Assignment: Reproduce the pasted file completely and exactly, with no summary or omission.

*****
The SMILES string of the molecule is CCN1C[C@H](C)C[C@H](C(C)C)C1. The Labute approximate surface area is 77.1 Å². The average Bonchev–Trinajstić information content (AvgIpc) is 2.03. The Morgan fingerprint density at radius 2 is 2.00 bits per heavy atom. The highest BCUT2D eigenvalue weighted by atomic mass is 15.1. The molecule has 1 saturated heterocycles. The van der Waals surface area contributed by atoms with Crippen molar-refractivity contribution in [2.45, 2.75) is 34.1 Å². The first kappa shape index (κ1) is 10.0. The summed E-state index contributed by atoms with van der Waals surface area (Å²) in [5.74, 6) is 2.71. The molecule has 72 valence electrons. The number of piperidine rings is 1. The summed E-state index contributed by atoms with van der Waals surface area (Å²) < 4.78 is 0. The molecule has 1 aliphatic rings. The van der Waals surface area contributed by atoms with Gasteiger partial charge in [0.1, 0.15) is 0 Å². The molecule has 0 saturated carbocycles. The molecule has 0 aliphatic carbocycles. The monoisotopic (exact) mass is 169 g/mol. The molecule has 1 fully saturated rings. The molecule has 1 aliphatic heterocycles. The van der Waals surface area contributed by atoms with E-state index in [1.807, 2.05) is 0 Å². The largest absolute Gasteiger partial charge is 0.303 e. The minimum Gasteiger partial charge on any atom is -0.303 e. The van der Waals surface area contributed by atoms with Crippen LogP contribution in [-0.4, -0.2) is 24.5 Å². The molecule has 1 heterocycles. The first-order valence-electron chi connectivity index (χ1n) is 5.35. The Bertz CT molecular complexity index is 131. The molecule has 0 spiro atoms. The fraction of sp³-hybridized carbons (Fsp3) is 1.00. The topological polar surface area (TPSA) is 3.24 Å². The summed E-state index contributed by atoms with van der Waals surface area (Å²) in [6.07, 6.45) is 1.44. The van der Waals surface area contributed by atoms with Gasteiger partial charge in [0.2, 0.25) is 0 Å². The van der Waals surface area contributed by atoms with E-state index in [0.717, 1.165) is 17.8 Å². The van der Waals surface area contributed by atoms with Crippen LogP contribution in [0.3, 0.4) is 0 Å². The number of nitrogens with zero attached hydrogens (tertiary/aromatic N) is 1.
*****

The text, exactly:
The SMILES string of the molecule is CCN1C[C@H](C)C[C@H](C(C)C)C1. The Labute approximate surface area is 77.1 Å². The average Bonchev–Trinajstić information content (AvgIpc) is 2.03. The Morgan fingerprint density at radius 2 is 2.00 bits per heavy atom. The highest BCUT2D eigenvalue weighted by atomic mass is 15.1. The molecule has 1 saturated heterocycles. The van der Waals surface area contributed by atoms with Crippen molar-refractivity contribution in [2.45, 2.75) is 34.1 Å². The first kappa shape index (κ1) is 10.0. The summed E-state index contributed by atoms with van der Waals surface area (Å²) in [5.74, 6) is 2.71. The molecule has 72 valence electrons. The number of piperidine rings is 1. The summed E-state index contributed by atoms with van der Waals surface area (Å²) < 4.78 is 0. The molecule has 1 aliphatic rings. The van der Waals surface area contributed by atoms with Gasteiger partial charge in [0.1, 0.15) is 0 Å². The molecule has 0 saturated carbocycles. The molecule has 0 aliphatic carbocycles. The monoisotopic (exact) mass is 169 g/mol. The molecule has 1 fully saturated rings. The molecule has 1 aliphatic heterocycles. The van der Waals surface area contributed by atoms with E-state index in [1.807, 2.05) is 0 Å². The largest absolute Gasteiger partial charge is 0.303 e. The minimum Gasteiger partial charge on any atom is -0.303 e. The van der Waals surface area contributed by atoms with Crippen LogP contribution in [-0.4, -0.2) is 24.5 Å². The molecule has 1 heterocycles. The first-order valence-electron chi connectivity index (χ1n) is 5.35. The Bertz CT molecular complexity index is 131. The molecule has 0 spiro atoms. The fraction of sp³-hybridized carbons (Fsp3) is 1.00. The topological polar surface area (TPSA) is 3.24 Å². The summed E-state index contributed by atoms with van der Waals surface area (Å²) in [6.07, 6.45) is 1.44. The van der Waals surface area contributed by atoms with Gasteiger partial charge in [0.2, 0.25) is 0 Å². The van der Waals surface area contributed by atoms with E-state index in [0.717, 1.165) is 17.8 Å². The van der Waals surface area contributed by atoms with Crippen LogP contribution in [0.3, 0.4) is 0 Å². The number of nitrogens with zero attached hydrogens (tertiary/aromatic N) is 1.